“During the pandemic, high-CO2 intensity conventional ammonia prices went over $1,300 per tonne,” Lingo said. “Low-cost, low-carbon intensity clean ammonia production is made possible through integrated CCS.”


Export potential

Lingo said there was currently a perfect partnership opportunity between Australia and APAC nations such as South Korea, which want to diversify their energy sources away from coal to clean, carbon-free sources.

They also want to eliminate their carbon emissions.

“We can supply carbon-free energy molecules to Korea, but, equally, we can also help Korea manage the rest of those emissions by providing a place where carbon that’s captured in Korea can be permanently stored,” he said.

Pilot Energy already has an MoU with South Korean corporation Samsung C&T Corporation Engineering & Construction Group to facilitate the export of clean ammonia. That deal enables Samsung C&T to buy a 20 per cent stake upon the start of production and in time expand that share.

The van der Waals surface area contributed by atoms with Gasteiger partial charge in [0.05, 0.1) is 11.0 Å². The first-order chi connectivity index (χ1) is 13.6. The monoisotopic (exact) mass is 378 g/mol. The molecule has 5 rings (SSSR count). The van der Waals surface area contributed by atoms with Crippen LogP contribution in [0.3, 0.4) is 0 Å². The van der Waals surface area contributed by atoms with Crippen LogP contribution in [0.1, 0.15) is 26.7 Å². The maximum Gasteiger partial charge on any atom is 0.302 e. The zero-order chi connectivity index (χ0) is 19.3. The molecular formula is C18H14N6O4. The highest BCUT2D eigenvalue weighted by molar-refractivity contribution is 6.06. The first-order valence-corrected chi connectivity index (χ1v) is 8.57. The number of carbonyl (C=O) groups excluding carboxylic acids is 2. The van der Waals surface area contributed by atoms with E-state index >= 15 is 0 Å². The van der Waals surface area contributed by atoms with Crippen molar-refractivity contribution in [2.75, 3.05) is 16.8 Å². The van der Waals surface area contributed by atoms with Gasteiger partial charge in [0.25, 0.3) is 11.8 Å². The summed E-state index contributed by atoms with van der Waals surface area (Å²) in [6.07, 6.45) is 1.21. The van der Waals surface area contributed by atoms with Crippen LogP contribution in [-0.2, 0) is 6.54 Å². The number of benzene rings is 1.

What’s next

Pilot is very close to securing approval from the Australian government controlled National Offshore Petroleum Titles Administrator (NOPTA) after it became the first company in Australia to lodge a submission seeking regulatory approvals for an offshore CCS project under legislation that has been in place since 2006.

The Commonwealth’s approval in the form of the ‘Declaration of Storage Formation’ for the Cliff Head oil field is expected imminently and will be a pivotal enabling milestone for the project.

The Western Australian Government’s legislative changes last month cleared the way for the project, which covers state and federal jurisdictions, in terms of state regulations.



This article was developed in collaboration with Pilot Energy, a Stockhead advertiser at the time of publishing.


 This article does not constitute financial product advice. You should consider obtaining independent advice before making any financial decisions.